N.C. House unveils its budget proposal
by Anna Oakes
The N.C. House of Representatives on Tuesday released its proposed $21.09 billion budget for fiscal year 2014-15, following the state Senate's passage of a budget bill May 31.
The budget proposal will be heard by the full House Appropriations Committee on Wednesday and is slated to be considered by the full House this week.
The House budget -- which would align more closely with Gov. Pat McCrory's public school spending plan than that of the Senate -- increases starting pay for entry-level teachers to $33,000 and would offer an average 5 percent raise to teachers.
The Senate budget offered an 11 percent pay increase to teachers, but only if they agreed to give up their tenure status.
The state's tradition of teacher tenure is currently tied up in the court system. The General Assembly last year passed a law that would phase out tenure status for teachers, instead giving all teachers either one-, two- or four-year contracts. But Wake County Superior Court Judge Robert Hobgood recently issued a permanent injunction against implementation of the law, which he ruled is unconstitutional.
While the Senate budget proposed to implement teacher pay increases in part by cutting second- and third-grade teacher assistant positions, the House budget proposal aims to foot the bill with increased lottery revenue achieved by amplified advertising efforts.
State employees -- including University of North Carolina system faculty -- would receive a $1,000 increase in annual salary. The Senate budget awarded $809 annual increases to state employees, but excluded UNC faculty and administrators.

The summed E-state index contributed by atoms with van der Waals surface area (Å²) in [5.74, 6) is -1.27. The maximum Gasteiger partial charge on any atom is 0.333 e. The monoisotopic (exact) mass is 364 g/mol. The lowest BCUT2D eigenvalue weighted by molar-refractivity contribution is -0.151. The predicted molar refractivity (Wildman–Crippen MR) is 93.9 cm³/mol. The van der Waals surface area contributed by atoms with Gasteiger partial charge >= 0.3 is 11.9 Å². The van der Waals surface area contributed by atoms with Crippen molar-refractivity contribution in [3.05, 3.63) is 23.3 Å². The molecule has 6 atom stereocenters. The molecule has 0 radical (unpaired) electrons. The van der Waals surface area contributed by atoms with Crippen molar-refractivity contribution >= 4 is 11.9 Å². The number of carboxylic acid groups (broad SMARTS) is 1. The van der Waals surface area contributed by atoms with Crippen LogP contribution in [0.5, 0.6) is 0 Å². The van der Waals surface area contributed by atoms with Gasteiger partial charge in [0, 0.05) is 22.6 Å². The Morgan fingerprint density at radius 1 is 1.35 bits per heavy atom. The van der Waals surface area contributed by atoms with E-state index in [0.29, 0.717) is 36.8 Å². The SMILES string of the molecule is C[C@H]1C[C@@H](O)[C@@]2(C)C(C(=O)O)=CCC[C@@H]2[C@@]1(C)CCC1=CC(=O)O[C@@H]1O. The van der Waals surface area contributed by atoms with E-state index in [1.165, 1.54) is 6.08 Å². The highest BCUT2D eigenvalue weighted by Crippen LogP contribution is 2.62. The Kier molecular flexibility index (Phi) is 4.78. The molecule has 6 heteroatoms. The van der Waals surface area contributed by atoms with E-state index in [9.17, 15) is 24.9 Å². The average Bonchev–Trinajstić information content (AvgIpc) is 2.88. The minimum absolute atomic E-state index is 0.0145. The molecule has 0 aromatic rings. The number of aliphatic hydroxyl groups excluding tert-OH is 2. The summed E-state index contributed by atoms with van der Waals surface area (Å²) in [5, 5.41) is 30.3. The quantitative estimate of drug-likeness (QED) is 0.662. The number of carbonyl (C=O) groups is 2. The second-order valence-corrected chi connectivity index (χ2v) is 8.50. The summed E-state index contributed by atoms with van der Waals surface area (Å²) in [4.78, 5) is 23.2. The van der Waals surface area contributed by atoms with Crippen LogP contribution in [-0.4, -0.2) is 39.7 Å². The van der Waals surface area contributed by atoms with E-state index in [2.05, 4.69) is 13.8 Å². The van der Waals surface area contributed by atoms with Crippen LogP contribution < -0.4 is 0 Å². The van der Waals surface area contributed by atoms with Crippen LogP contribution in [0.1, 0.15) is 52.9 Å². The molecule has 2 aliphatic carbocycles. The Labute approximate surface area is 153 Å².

The House budget would also allocate $18.7 million to restore master's and other advanced degree supplements for teachers, which were cut last year.
Appalachian State University, in particular, has taken a hit in its graduate student enrollment as a result of the lost supplements, administrators have said.
The office of House Speaker Thom Tillis noted in a statement that the House budget would not make changes to Medicaid eligibility; the Senate version would cut approximately 15,000 elderly, disabled and blind patients from the state Medicaid rolls. The House proposal would establish a $117.8 million state risk reserve for the Medicaid program, which has experienced cost overruns in recent years.
In addition, according to Tillis' office, the House budget would:
- provide $1 million (a 23 percent increase) to the Office of the Chief Medical Examiner to address operational issues;
- include $9 million of additional funding for pre-K;
- provide $1.8 million and 25 positions to implement long-term coal ash management and cleanup statewide;
- transfers the State Bureau of Investigation to the Department of Public Safety;
- fund three new positions within the State Board of Elections to investigate fraud in elections, discrepancies in voter registration information and to pursue prosecution for violations of election law; and
- increase appropriations from the Highway Fund and the Highway Trust
Fund by 3.9 percent.